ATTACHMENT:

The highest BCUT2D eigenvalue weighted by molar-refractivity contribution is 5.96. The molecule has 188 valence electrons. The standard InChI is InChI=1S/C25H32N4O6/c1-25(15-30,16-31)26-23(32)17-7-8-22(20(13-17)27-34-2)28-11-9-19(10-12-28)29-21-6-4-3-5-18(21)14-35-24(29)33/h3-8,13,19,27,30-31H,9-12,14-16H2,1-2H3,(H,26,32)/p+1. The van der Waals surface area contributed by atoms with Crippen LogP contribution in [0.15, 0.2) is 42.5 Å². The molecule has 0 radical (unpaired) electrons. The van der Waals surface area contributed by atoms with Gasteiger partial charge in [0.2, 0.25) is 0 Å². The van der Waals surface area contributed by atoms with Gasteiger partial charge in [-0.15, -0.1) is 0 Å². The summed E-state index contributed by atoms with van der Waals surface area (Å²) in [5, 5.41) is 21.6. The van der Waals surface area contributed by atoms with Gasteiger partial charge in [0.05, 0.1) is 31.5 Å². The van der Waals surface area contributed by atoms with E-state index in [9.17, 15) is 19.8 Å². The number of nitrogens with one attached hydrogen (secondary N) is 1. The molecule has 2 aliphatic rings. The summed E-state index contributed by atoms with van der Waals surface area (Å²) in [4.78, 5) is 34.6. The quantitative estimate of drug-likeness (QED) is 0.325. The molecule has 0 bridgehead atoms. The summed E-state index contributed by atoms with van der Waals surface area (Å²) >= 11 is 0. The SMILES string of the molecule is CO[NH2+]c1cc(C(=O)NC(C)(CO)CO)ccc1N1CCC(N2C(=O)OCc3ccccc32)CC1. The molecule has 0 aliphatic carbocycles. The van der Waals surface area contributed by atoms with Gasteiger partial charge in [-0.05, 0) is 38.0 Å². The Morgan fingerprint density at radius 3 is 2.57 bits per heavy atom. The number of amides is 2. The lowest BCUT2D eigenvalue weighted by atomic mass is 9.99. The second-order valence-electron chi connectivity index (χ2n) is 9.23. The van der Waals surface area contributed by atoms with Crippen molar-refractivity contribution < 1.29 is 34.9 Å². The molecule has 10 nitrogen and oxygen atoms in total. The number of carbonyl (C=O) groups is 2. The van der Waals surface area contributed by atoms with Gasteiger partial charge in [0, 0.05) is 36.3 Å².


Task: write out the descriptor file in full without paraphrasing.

The highest BCUT2D eigenvalue weighted by molar-refractivity contribution is 5.96. The molecule has 188 valence electrons. The standard InChI is InChI=1S/C25H32N4O6/c1-25(15-30,16-31)26-23(32)17-7-8-22(20(13-17)27-34-2)28-11-9-19(10-12-28)29-21-6-4-3-5-18(21)14-35-24(29)33/h3-8,13,19,27,30-31H,9-12,14-16H2,1-2H3,(H,26,32)/p+1. The van der Waals surface area contributed by atoms with Crippen LogP contribution in [0.15, 0.2) is 42.5 Å². The molecule has 0 radical (unpaired) electrons. The van der Waals surface area contributed by atoms with Gasteiger partial charge in [0.2, 0.25) is 0 Å². The van der Waals surface area contributed by atoms with Gasteiger partial charge in [-0.15, -0.1) is 0 Å². The summed E-state index contributed by atoms with van der Waals surface area (Å²) in [5, 5.41) is 21.6. The van der Waals surface area contributed by atoms with Gasteiger partial charge in [0.05, 0.1) is 31.5 Å². The van der Waals surface area contributed by atoms with E-state index in [9.17, 15) is 19.8 Å². The number of nitrogens with one attached hydrogen (secondary N) is 1. The molecule has 2 aliphatic rings. The summed E-state index contributed by atoms with van der Waals surface area (Å²) in [4.78, 5) is 34.6. The quantitative estimate of drug-likeness (QED) is 0.325. The molecule has 0 bridgehead atoms. The summed E-state index contributed by atoms with van der Waals surface area (Å²) >= 11 is 0. The SMILES string of the molecule is CO[NH2+]c1cc(C(=O)NC(C)(CO)CO)ccc1N1CCC(N2C(=O)OCc3ccccc32)CC1. The molecule has 0 aliphatic carbocycles. The van der Waals surface area contributed by atoms with Gasteiger partial charge in [-0.05, 0) is 38.0 Å². The Morgan fingerprint density at radius 3 is 2.57 bits per heavy atom. The number of amides is 2. The lowest BCUT2D eigenvalue weighted by atomic mass is 9.99. The second-order valence-electron chi connectivity index (χ2n) is 9.23. The van der Waals surface area contributed by atoms with Crippen molar-refractivity contribution < 1.29 is 34.9 Å². The molecule has 10 nitrogen and oxygen atoms in total. The number of carbonyl (C=O) groups is 2. The van der Waals surface area contributed by atoms with Gasteiger partial charge in [0, 0.05) is 36.3 Å².